China is clearly angry about Washington's hard line on trade, but has controlled coverage of the row in its media, limiting open commentary and banning attacks on U.S. President Donald Trump, several sources with knowledge of the matter said.
China is clearly angry about Washington’s hard line on trade, but has controlled coverage of the row in its media, limiting open commentary and banning attacks on U.S. President Donald Trump, several sources with knowledge of the matter said.
Beijing has issued unusually strict rules limiting coverage of the trade war because of worries that unrestrained reporting could spark instability or roil its already jittery financial markets, according to sources within Chinese state media.
“When exposing and criticising American words and actions, be careful not to link it to Trump and instead to aim it at the U.S. government,” said a memo based on a set of directives issued verbally by government officials that was circulated to reporters at a state-run news outlet and seen by Reuters.
Media outlets must help “stabilise the economy, growth, employment, stabilise foreign trade, investment, finance, stabilise the stock market, the foreign exchange market, the housing market, and basically stabilise the peoples’ thinking, hearts and expectations”, it said.
A person who works at a leading Chinese news website said the rules issued last week were “the most strict yet”.
The website was told to post only stories about the trade conflict by state news agency Xinhua, rather than publishing its own. It was also ordered to keep the topic out of the top few headlines and closely manage comments about it, according to the source.
The website’s smartphone app was no longer permitted to send push notifications on the subject to users, and the website was forbidden from setting up special pages about the dispute.
Like other Chinese media workers who spoke with Reuters for this story, the source declined to be identified by name due to the sensitivity of the topic and because he was not authorised to speak publicly about it.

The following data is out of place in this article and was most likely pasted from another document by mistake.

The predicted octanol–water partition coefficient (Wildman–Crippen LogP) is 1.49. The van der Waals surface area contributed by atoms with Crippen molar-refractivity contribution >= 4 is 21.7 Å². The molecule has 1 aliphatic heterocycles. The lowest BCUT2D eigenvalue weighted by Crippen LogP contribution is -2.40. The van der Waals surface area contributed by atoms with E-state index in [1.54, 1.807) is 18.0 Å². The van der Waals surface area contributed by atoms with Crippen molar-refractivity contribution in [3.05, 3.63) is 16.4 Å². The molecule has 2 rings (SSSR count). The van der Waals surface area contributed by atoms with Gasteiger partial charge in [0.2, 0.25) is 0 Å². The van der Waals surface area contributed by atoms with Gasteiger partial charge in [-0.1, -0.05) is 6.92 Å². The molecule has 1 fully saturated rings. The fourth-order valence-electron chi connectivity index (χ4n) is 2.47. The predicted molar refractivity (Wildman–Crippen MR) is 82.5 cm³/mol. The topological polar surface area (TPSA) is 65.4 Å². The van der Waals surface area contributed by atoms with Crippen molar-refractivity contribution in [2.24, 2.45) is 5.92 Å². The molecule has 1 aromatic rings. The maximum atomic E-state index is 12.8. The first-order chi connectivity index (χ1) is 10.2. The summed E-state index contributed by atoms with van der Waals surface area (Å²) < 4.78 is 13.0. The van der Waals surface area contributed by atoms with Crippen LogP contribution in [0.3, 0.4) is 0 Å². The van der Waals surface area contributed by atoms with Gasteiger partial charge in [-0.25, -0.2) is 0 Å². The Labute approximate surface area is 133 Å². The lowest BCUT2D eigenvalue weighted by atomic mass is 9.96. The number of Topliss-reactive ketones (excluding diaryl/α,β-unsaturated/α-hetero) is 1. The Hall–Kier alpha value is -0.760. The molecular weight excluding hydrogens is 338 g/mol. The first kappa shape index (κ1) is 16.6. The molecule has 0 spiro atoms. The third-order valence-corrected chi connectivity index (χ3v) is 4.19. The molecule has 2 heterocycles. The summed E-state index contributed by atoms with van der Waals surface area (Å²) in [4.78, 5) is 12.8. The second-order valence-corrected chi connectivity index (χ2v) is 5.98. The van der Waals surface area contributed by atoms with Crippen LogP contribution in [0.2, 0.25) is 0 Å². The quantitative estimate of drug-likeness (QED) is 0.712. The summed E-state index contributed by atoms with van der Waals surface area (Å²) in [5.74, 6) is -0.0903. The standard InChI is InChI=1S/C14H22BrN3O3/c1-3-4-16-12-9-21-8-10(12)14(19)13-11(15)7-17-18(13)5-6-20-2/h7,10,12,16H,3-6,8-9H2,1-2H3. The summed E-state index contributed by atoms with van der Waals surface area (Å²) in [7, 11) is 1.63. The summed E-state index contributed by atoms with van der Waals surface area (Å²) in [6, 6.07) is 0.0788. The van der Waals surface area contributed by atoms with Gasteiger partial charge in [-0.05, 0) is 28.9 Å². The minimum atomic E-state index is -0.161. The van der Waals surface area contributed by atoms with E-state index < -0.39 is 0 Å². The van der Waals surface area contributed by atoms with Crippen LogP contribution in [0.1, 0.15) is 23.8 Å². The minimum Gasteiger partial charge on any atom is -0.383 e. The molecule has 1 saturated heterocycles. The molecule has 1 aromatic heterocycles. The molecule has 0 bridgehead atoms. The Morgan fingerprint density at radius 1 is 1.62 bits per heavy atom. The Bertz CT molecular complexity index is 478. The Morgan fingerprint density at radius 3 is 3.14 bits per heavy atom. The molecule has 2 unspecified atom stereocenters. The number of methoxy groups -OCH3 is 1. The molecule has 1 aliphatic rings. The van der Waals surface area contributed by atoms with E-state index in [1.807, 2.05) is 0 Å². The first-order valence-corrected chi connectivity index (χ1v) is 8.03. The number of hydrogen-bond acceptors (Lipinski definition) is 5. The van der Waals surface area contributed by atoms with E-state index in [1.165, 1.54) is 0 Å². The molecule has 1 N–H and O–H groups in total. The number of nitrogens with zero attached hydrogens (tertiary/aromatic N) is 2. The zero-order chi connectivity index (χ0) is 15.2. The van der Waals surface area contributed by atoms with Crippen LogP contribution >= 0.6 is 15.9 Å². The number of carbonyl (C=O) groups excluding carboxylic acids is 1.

Editors at several leading state-media outlets, including the China Daily, the Global Times and Xinhua, were not made available after Reuters requested interviews. The information office of the State Council, or cabinet, did not immediately comment on the state’s efforts to censor news of the trade row.
It was not immediately known if Beijing’s attitude would change after the United States threatened further import duties on Chinese goods on Tuesday in a sharp escalation of the conflict between the world’s two biggest economies.
To be sure, there have been vitriolic editorials in key Chinese newspapers as the trade tensions have simmered.
In recent weeks, state media have criticised U.S. behaviour as reckless, hegemonic, delusional, and accused the Trump administration of harbouring “blood lust” and behaving like a “gang of hoodlums”.
But the attacks have been general – there has been little mention of Trump, for instance – and few details on how China will be affected.
Two sources at separate state-run news organisations said they had been instructed not to mention the impact of the trade war on Chinese companies in their coverage.
At one large state news organisation, a fourth source said journalists had been instructed to report on Chinese company news with caution because some were already feeling the effects of the trade spat.
Reporters at the news outlet, a key government mouthpiece, were directed not to stir up negative emotions or “reveal the cards” of Chinese importers, the source said.
In disputes with South Korea and Japan in recent years, Beijing has taken a more aggressive stance and at times encouraged public anger.
In 2012, state media tacitly supported anti-Japan protests during a spat over disputed islands, and last year the Communist Youth League helped target South Korean brands on social media amid a row over Seoul’s decision to allow the United States to install an advanced missile defence system on the Korean peninsula.
But the power imbalance in the China-U.S. trade dispute and the potential for real economic discomfort have led the control-obsessed leadership to adopt a softer approach, analysts said.
“They know the seriousness of the situation and the possible consequences, and they don’t want the media coverage to bring any kind of extra damage,” said Li Xigen, a professor in the department of Media and Communications at City University of Hong Kong.
“Later, as the situation gets worse, if the people are actually affected with their jobs, with prices … that may become real anger, and if the media do anything to stir up that kind of anger it will cause some kind of very bad consequences.”
The trade war does not appear to be a hot item on China’s tightly-controlled social media. Media sources said authorities were censoring anything found objectionable, minimising the prospect that any outcry on social media platforms could spur a backlash against U.S. brands.
Wang Jiangyu, a trade expert at the National University of Singapore, said attacking U.S. firms could backfire.
“China might need to restrict the market access of American companies. But to purge American companies that are already operating in China might be a very bad idea. Those companies generate jobs and revenue for China. Most Apple products are made in China,” he said.
“To do something to harm American firms that are already operating in China would be very stupid.”